- having (an) offspring developing in the uterus; that has conceived; with young or with child
- mentally fertile; prolific of ideas; inventive
- productive of results; fruitful: a pregnant cause
- full of meaning, significance, etc.: a pregnant silence
- filled (with); abounding
Origin of pregnantMiddle English preignant from Classical Latin pregnans (gen. pregnantis), heavy with young from prae-, before (see pre-) + base of Old Latin gnasci, to be born (see genus)
- Carrying developing offspring within the body.
- a. Weighty or significant; full of meaning: a conversation occasionally punctuated by pregnant pauses.b. Of great or potentially great import, implication, or moment: “It was a politically pregnant time in Poland” ( New York )
- Filled or fraught; replete: “This was, from the Party's point of view, both deplorable in itself and pregnant with danger for the future” ( Robert Conquest )
- Having a profusion of ideas; creative or inventive.
- Producing results; fruitful: a pregnant decision.
Origin of pregnantMiddle English from Old French from Latin praegnāns praegnant- variant of praegnās ; see genə- in Indo-European roots.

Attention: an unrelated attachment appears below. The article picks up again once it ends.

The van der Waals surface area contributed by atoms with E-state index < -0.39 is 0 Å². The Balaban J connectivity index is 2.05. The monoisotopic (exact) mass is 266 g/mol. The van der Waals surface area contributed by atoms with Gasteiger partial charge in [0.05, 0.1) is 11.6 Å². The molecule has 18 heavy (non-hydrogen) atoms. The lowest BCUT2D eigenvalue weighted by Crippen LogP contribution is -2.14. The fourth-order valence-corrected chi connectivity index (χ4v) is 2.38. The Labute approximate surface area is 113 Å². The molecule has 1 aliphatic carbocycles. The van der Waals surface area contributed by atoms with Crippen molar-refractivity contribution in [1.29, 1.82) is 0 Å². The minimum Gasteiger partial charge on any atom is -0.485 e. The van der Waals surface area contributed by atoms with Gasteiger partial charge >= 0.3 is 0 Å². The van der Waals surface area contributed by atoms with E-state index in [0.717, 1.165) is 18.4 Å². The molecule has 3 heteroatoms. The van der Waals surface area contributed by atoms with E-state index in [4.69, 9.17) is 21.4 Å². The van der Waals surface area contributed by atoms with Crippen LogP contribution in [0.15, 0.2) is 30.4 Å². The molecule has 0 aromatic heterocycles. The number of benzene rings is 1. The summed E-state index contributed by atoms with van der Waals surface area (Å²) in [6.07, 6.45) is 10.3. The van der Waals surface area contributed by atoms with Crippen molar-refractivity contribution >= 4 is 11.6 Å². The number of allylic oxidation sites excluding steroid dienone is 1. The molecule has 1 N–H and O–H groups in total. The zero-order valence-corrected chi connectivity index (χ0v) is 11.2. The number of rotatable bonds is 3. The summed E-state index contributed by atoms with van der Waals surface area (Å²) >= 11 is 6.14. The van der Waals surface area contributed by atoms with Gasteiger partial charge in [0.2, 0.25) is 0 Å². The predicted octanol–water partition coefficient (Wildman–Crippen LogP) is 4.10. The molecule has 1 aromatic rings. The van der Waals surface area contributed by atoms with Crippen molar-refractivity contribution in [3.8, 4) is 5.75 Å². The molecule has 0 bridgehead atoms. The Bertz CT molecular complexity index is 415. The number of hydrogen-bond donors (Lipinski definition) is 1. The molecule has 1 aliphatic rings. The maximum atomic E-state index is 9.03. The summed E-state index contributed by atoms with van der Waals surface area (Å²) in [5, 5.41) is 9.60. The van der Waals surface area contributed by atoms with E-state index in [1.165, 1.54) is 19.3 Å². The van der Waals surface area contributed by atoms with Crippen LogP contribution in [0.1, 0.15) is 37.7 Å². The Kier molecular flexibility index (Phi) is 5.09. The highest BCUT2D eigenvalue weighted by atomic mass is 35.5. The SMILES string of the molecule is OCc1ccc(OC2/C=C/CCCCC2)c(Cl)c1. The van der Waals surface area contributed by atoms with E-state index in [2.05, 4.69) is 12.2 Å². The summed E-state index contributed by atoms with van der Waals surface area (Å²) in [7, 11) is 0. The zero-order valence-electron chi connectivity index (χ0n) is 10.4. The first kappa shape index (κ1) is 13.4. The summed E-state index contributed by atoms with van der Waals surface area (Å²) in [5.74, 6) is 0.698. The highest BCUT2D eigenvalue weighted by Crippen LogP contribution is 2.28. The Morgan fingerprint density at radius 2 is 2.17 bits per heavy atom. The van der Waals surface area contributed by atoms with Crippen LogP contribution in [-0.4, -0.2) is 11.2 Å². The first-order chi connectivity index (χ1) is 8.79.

Origin of pregnantMiddle English probably from Old French preignant present participle of prembre to press from Latin premere ; see per-4 in Indo-European roots.
(comparative more pregnant, superlative most pregnant)
- (not comparable) Carrying developing offspring within the body.
- I went to the doctor and, guess what, I'm pregnant!
- (comparable) Having numerous possibilities or implications; full of promise; abounding in ability, resources, etc.
- a pregnant pause
- (now poetic) Fertile, prolific (usually of soil, ground etc.).
- (carrying developing offspring): in trouble
- A pregnant woman.
From Middle English preignant, from Old French preignant, pregnant, also prenant (compare archaic Modern French prÃ©gnant), partly from Old French preindre, priembre (“to press"), from Latin premere (“to press"), and partly from Classical Latin praegnans, variant of praegnas, probably from prae- (“pre-") + gnascÄ« (“to be born").